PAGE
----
RCCL says coronavirus impact is regional right now

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The Spectrum of the Seas in Hong Kong last year.
The Spectrum of the Seas in Hong Kong last year.

Royal Caribbean Cruises Ltd. (RCCL) said it is too early to estimate how much the coronavirus outbreak will impact its 2020 earnings. 

“Obviously, the biggest issue of the day is the Wuhan coronavirus,” said RCCL chairman Richard Fain during the company's Q4 earnings call Tuesday. “Unfortunately, no one knows how this outbreak will play out, and we don’t know how it will impact us. … There are still too many variables and uncertainties to give an estimate of the ultimate impact.” 

So far, RCCL has canceled eight cruises out of China on the Spectrum of the Seas through March 4. Those cancellations will have an estimated impact of 25 cents per share, the company said.

RCCL said the “fluidity of the situation” is such that it did not include any further financial impact related to coronavirus in its 2020 guidance, except to say that the outbreak and efforts to contain it “are expected to negatively affect our results.”

“While we expect this to be temporary, the situation is highly fluid and the overall impact cannot reasonably be estimated at this time,” RCCL said, adding that it would update its guidance “as the situation stabilizes and we can reasonably estimate its impact.” 

RCCL said that 6% of its full-year capacity is in China, but that only the Spectrum is based there now. “The Spectrum was doing very well before the outbreak,” Fain said. “We still continue to feel positive about and committed to long-term growth in China.” 

Fain said so RCCL so far has not seen a slowdown in bookings in other parts of the world. CFO Jason Liberty said that Wave season was off to an “excellent start.”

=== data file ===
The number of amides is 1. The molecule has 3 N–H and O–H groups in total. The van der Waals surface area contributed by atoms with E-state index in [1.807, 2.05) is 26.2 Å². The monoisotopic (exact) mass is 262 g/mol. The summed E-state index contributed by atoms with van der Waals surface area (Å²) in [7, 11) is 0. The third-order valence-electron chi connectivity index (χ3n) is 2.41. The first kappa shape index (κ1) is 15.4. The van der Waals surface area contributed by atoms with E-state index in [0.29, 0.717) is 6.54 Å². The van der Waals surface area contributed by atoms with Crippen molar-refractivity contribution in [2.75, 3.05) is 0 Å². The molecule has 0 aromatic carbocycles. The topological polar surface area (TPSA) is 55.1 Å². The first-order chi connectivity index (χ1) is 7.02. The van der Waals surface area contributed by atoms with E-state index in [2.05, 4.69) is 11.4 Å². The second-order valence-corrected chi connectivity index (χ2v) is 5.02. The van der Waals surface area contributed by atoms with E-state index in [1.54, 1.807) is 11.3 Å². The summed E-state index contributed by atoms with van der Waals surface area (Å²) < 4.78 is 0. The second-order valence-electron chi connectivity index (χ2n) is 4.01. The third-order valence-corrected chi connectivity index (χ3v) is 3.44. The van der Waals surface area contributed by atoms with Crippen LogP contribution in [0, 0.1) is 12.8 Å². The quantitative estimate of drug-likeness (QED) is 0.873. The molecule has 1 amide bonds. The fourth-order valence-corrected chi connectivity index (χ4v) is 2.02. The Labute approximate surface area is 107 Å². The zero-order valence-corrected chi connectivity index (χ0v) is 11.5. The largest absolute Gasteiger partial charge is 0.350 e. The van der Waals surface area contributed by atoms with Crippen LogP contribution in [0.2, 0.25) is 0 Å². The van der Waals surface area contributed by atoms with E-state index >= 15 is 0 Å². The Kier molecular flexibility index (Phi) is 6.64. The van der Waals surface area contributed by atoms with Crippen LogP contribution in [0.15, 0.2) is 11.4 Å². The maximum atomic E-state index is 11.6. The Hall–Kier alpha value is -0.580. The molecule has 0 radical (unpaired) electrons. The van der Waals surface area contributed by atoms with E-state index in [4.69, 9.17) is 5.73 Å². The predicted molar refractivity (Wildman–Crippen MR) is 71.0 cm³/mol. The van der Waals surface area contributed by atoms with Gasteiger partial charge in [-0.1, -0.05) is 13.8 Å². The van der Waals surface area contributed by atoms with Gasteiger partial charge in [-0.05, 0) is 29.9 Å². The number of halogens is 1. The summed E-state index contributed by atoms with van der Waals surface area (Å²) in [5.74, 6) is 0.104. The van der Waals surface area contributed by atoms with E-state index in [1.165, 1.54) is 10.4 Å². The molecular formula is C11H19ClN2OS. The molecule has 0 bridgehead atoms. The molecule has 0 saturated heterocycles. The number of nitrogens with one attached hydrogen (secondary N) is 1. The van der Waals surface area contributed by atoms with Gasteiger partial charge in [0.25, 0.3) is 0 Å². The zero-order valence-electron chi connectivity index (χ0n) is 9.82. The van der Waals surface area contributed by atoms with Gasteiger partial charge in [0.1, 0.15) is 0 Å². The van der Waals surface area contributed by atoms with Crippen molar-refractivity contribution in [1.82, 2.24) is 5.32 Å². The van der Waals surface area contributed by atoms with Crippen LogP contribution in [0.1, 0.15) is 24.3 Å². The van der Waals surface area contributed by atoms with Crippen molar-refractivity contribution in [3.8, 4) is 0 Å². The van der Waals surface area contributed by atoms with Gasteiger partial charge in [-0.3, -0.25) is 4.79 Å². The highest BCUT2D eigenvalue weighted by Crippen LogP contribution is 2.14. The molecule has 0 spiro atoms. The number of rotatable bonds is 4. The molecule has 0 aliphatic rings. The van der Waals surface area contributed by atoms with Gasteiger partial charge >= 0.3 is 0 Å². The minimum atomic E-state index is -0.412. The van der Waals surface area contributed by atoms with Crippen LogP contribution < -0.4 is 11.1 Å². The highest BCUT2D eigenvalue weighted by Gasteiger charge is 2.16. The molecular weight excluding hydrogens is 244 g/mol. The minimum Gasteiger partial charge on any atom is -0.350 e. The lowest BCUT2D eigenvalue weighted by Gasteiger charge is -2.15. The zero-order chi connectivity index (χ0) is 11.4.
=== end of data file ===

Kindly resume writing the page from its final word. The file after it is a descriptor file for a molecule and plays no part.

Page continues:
“Bookings over the last three months are outpacing last year, and Wave is off to an excellent start for all four brands,” Liberty said, adding that the second week in January was a record-breaking week for bookings overall with pricing ahead of last year. RCCL said Wave season was “very robust” with strong demand particularly from the U.S. and European markets. 

However, RCCL said that net yields are expected to be down slightly this quarter due to “the unprecedented bushfires in Australia, and recent activity in Hong Kong and the Middle East, each having a negative impact in the first quarter.” 

The first quarter is also being negatively impacted by the discontinuation of Cuba sailings and “a tough year-over-year comparable as we are lapping the inaugural seasons of two new ships during the first quarter of 2019.” 

“But the strength of the core products has more than compensated,” Liberty said. 

RCCL reported record 2019 income of $1.9 billion, up from $1.8 billion a year earlier, despite several headwinds.

“This result was achieved despite a series of extraordinary events, including the drydock incident in the Grand Bahama shipyard, the cancellation of the cruises to Cuba and an unusual hurricane season, all of which negatively impacted the company’s results for the year,” the company stated. 

RCCL said earnings were driven by the consolidation of Silversea’s operations, the new cruise terminal in Miami, the Perfect Day at CocoCay opening, new ships and strong demand for its core products. 

The fourth quarter of 2019 was hit hard by the Cuba policy and Hurricane Dorian, RCCL said, with net income down over the same period of 2018, from $315.7 million to $273.1 million. 

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